A sonic and bubble barrier may be only a partial solution to keeping the invasive Asian carp away from Minnesota waters, according to University of Minnesota experts.
Earlier this month the state Department of Natural Resources announced that researchers found the DNA of Asian carp in the St. Croix River. Experts are scrambling to deal with a likely infestation of the big fish.
Researchers testing the sonic and bubble barrier in the Engineering and Fisheries Lab on the university's St. Paul campus say it cannot stop all carp and at best may only help the state manage the problem.
In a round tub that looks like a primitive hot tub, scientists are experimenting on common carp, which came to North America more than 100 years before Asian carp arrived. They say what they're learning about the chubby, six-inch-long, common carp in the tank likely can be applied to the Asian carp that's swimming and jumping its way into Minnesota waters.
The barrier works to control common carp by using bubbles to create sound and turbulence, said Dan Zielinski, a PhD student in civil engineering. In his experimental tank, an arrangement of perforated plastic tubes occupies a small section of the bottom.
"As we push the air through there, bubbles will form, and when a bubble detaches from the plastic, it gives off a distinct sound field," Zielinski said. "The bubbles rise; that creates a lot of turbulence."
To track their movements, fish are fitted with radio tags that set off a signal when they pass under four antennae stretched across the tank.
DNR officials are considering installing a bubble barrier at the mouth of the St. Croix River. That might divert the carp into the Mississippi and the Minnesota Rivers.
Carp are greedy and destructive, and have evolved an amazing connection between their swim bladder and their brain, Zielinski said. That makes them much more sensitive to sound than a walleye, which is tone-deaf by comparison.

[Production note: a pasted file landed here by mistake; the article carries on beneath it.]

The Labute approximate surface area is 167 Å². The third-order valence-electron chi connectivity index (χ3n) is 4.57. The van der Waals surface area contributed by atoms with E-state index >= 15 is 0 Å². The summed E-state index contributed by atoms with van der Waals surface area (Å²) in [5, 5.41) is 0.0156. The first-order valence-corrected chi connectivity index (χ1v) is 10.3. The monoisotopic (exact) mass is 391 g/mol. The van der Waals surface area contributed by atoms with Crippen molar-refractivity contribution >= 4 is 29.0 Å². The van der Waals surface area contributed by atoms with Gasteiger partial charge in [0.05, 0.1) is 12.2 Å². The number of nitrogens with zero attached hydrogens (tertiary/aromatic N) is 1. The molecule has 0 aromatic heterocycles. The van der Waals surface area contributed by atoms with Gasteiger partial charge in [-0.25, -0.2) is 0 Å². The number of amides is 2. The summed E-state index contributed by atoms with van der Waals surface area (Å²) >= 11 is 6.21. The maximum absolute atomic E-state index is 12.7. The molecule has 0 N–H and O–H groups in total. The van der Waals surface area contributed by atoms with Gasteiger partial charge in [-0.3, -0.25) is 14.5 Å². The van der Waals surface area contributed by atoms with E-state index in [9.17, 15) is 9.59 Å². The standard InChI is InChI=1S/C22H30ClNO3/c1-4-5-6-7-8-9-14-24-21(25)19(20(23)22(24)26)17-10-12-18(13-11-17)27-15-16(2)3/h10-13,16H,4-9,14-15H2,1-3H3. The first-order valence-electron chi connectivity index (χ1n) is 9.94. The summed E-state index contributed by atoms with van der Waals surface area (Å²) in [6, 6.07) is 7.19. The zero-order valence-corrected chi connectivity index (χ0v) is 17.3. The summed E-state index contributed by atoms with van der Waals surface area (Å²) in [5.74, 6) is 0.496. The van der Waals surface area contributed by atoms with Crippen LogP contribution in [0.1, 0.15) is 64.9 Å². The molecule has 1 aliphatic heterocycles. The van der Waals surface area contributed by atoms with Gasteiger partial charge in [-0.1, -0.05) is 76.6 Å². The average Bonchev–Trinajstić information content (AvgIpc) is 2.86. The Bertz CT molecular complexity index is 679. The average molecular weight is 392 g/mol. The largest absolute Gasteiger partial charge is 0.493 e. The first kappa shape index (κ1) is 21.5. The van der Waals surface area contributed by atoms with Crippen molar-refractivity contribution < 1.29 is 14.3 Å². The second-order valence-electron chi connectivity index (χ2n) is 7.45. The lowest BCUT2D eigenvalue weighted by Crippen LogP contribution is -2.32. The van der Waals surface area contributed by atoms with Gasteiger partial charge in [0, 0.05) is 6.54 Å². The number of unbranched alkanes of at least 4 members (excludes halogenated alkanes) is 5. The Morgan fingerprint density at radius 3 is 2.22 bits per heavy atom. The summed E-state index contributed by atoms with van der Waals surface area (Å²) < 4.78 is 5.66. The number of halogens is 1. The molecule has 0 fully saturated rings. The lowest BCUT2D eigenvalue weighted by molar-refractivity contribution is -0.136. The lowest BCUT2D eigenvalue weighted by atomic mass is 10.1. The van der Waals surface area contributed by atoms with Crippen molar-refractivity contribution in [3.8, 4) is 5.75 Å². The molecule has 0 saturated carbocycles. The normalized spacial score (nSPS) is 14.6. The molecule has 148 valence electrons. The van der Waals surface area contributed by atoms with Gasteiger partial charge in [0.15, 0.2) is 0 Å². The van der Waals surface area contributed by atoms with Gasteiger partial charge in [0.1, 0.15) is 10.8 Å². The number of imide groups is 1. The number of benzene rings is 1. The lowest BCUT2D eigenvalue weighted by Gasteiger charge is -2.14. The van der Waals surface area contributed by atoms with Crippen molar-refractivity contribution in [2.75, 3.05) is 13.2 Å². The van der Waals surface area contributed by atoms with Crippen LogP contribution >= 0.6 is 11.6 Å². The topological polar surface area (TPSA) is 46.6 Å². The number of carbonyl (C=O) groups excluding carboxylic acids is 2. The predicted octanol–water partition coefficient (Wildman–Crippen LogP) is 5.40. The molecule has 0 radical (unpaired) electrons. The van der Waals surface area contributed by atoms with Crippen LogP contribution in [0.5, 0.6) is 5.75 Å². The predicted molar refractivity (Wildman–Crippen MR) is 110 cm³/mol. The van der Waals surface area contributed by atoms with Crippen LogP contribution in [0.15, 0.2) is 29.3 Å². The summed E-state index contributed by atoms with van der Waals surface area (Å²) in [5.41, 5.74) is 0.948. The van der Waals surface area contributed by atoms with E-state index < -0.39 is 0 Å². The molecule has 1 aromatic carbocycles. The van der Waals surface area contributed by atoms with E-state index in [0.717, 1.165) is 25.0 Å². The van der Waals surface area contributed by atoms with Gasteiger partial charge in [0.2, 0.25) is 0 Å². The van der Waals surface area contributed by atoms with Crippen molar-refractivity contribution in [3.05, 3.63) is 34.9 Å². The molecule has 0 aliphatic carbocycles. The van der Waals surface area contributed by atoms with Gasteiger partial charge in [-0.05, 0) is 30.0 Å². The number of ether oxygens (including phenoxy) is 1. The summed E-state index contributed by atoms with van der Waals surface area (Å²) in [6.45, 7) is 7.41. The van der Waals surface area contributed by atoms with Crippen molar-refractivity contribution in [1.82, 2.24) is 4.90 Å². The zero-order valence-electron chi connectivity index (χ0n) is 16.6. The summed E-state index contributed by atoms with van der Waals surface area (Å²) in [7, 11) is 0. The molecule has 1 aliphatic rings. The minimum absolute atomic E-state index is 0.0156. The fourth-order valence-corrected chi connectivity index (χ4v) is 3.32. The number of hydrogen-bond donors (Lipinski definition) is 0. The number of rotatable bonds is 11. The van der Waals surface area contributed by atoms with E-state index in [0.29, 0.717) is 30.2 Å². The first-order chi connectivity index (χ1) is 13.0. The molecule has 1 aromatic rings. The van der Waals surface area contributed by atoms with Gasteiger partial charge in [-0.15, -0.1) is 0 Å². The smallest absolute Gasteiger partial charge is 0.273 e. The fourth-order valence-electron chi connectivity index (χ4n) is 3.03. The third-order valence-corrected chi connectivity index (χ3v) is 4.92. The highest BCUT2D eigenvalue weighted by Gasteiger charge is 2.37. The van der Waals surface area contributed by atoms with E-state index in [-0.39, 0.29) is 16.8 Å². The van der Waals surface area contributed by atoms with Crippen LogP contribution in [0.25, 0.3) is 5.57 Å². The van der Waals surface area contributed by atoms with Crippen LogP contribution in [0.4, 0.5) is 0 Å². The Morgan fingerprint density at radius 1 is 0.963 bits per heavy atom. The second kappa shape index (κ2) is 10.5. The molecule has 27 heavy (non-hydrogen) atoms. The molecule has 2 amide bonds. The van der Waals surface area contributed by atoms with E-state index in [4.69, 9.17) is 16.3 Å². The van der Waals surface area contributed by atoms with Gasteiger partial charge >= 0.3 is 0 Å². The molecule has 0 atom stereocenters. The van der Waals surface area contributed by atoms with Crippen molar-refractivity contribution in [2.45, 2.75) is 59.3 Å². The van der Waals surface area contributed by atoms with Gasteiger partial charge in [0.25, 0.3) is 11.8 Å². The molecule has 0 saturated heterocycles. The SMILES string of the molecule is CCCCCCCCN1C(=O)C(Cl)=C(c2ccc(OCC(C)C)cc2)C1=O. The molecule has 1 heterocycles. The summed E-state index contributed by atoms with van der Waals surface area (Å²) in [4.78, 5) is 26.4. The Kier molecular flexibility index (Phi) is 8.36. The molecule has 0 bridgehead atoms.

"They've got specialized rib bones that allow them to hear a more sensitive decibel range as well as frequency range," Zielinski said of carp. "The hope is that you can generate a sound that's especially annoying to them, or as a deterrent that they don't want to pass over it."
Zielinski has experimented with various bubbler layouts and bubble sizes, including a barrier that emits about 125 decibels - as much sound as a jackhammer delivers from a meter away. Two arrangements consistently cause the carp to turn away from the barrier 75 percent of the time.
Such barriers could never stop all the fish, but they could make a big difference if they were strategically placed to prevent the carp from spawning, said Zielinski's advisor, Peter Sorensen, who has spent most of his professional life learning about carp.
"That is actually the key to controlling any invasive species," said Sorenson, a fisheries biologist who has helped design ways to control the invasive sea lamprey. "If you can stop them from reproducing, or the young from surviving, you've got them."
Sorenson said each adult female carp can lay as many as a million eggs a year, but the eggs are probably vulnerable to other fish. He says if the habitat were improved for native fish, like paddlefish, they could do a lot to keep the carp in check.
"If you could get the paddlefish back, and the system back into balance, maybe paddlefish might be able to eat many millions of eggs, and take care of this whole thing in a flash," he said.
Sorensen and his crew worked for two years to design a barrier for common carp. He said they could move faster by using Asian carp, but the barrier would still need to be tested in the lab, and in the field.
The scientists plan to try their common carp barrier in a real-world stream later this year.
A barrier to control Asian carp could cost more than $75 million. The big question is where the state would find the money to pay for it.